The Quran and the Secular Mind

Dr. Saad Ismail engages with Prof. Shabbir Akhtar in a comprehensive conversation on the professor’s seminal book ‘The Quran and the Secular Mind: A Philosophy of Islam’ (Routledge, 2007).

In this engaging and innovative study Shabbir Akhtar argues that Islam is unique in its decision and capacity to confront, rather than accommodate, the challenges of secular belief. The author encourages his Muslim co-religionists to assess central Quranic doctrine at the bar of contemporary secular reason. In doing so, he seeks to revive the tradition of Islamic philosophy, moribund since the work of the twelfth century Muslim thinker and commentator on Aristotle, Ibn Rushd (Averroës).

Akhtar argues that reason, in the aftermath of revelation, must be exercised critically rather than merely to extract and explicate Quranic dogma. In doing so, the author creates a revolutionary form of Quranic exegesis with vitally significant implications for the moral, intellectual, cultural and political future of this consciously universal faith called Islam, and indeed of other faiths and ideologies that must encounter it in the modern secular world.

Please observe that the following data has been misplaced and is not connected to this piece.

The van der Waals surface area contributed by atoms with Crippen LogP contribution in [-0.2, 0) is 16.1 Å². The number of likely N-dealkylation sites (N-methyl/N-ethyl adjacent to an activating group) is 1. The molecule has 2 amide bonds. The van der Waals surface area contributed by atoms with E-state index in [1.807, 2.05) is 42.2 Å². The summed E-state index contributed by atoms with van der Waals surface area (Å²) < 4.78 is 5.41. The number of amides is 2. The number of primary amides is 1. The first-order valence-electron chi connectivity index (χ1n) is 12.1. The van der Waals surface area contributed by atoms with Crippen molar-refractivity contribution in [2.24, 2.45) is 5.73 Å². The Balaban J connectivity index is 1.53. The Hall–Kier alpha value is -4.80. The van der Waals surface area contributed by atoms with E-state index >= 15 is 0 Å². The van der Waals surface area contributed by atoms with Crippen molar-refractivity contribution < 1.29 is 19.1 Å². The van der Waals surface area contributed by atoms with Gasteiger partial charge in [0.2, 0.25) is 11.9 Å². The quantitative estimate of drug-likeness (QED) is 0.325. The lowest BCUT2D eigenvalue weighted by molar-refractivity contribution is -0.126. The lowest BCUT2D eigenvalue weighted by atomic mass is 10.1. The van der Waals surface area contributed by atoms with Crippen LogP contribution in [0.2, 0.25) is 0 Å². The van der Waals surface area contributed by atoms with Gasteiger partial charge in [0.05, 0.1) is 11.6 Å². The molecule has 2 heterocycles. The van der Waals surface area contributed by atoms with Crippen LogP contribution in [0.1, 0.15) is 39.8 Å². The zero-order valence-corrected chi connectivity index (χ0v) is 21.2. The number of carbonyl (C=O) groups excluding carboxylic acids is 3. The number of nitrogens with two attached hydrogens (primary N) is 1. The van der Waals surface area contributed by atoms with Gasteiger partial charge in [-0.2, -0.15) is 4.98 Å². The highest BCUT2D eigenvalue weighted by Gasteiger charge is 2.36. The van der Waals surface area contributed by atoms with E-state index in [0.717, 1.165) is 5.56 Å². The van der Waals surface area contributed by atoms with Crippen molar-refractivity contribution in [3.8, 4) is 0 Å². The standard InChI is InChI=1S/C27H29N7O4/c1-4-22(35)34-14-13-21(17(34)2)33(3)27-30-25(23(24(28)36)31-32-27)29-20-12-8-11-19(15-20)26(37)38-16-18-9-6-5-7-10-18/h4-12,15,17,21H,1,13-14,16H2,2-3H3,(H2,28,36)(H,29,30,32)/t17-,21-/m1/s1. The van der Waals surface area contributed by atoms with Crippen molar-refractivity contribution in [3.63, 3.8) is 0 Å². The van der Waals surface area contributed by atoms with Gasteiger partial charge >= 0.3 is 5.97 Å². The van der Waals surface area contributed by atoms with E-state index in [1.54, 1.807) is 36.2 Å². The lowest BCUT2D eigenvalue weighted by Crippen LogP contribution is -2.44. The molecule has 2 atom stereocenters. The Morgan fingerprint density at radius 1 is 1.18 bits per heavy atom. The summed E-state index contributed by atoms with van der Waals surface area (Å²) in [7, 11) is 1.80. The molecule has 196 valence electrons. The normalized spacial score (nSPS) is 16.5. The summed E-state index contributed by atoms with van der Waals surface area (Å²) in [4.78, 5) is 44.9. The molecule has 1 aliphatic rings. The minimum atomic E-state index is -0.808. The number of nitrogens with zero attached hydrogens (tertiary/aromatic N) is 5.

Dr Shabbir Akhtar is a philosopher who was trained at Cambridge University. He has published widely on pluralism, political Islam, Islamophobia, extremism and interfaith dialogue, besides Islam and Christianity’s differing responses to the challenges of modernity. His books include The Light in the Enlightenment (Cassell, 1990) and his well-known Be Careful with Muhammad! (Bellew, 1989) which is considered a classic critique of Salman Rushdie. Dr Akhtar has also written The Quran and the Secular Mind (Routledge, 2007) and Islam as Political Religion (Routledge, 2010). In 2018, he published The New Testament in Muslim Eyes: Paul’s letter to the Galatians (Routledge, 2018), the first such work on the Greek New Testament in Islamic history. Dr Akhtar has published three volumes of poetry in English, and he has also lectured at universities in Malaysia, USA and the UK.

His articles have appeared both in academic journals and in the UK press. Several of his books have been translated into the major Islamic languages. Since 2012, Dr Akhtar is on the Faculty of Theology and Religions at the University of Oxford. A member of Regent’s Park College, he is also a Research Associate at the Centre for Muslim-Christian Studies, Oxford.

From 2012-16 she was City Councillor for St Clements Ward in Oxford, and from 2016-2018 she was a member of the Labour Party’s National Policy Forum. She is a member of the Methodist Church’s Faith and Order Committee, and a Fellow of the Royal Society of Arts.

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